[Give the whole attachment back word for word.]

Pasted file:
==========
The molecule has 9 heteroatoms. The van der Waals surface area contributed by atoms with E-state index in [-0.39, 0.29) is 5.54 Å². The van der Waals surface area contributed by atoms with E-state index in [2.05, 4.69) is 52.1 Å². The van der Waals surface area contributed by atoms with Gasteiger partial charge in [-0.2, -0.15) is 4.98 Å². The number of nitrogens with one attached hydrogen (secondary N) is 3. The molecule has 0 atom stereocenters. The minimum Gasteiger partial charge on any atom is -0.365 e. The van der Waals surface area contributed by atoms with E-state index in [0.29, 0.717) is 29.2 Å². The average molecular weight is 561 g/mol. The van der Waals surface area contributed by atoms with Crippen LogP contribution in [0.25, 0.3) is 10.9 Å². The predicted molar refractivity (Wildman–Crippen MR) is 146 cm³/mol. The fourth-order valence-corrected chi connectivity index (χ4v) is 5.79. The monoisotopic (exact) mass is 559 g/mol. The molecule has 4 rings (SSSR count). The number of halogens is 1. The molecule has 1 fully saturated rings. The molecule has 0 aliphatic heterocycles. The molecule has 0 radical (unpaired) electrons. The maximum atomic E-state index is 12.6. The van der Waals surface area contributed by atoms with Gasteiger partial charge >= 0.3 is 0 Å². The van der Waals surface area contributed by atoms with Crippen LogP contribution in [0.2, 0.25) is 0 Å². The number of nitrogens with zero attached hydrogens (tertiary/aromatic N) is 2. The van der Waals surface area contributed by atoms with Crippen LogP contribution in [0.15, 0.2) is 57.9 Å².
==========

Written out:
The molecule has 9 heteroatoms. The van der Waals surface area contributed by atoms with E-state index in [-0.39, 0.29) is 5.54 Å². The van der Waals surface area contributed by atoms with E-state index in [2.05, 4.69) is 52.1 Å². The van der Waals surface area contributed by atoms with Gasteiger partial charge in [-0.2, -0.15) is 4.98 Å². The number of nitrogens with one attached hydrogen (secondary N) is 3. The molecule has 0 atom stereocenters. The minimum Gasteiger partial charge on any atom is -0.365 e. The van der Waals surface area contributed by atoms with E-state index in [0.29, 0.717) is 29.2 Å². The average molecular weight is 561 g/mol. The van der Waals surface area contributed by atoms with Crippen LogP contribution in [0.25, 0.3) is 10.9 Å². The predicted molar refractivity (Wildman–Crippen MR) is 146 cm³/mol. The fourth-order valence-corrected chi connectivity index (χ4v) is 5.79. The monoisotopic (exact) mass is 559 g/mol. The molecule has 4 rings (SSSR count). The number of halogens is 1. The molecule has 1 fully saturated rings. The molecule has 0 aliphatic heterocycles. The molecule has 0 radical (unpaired) electrons. The maximum atomic E-state index is 12.6. The van der Waals surface area contributed by atoms with Gasteiger partial charge >= 0.3 is 0 Å². The van der Waals surface area contributed by atoms with Crippen LogP contribution in [0.2, 0.25) is 0 Å². The number of nitrogens with zero attached hydrogens (tertiary/aromatic N) is 2. The van der Waals surface area contributed by atoms with Crippen LogP contribution in [0.15, 0.2) is 57.9 Å².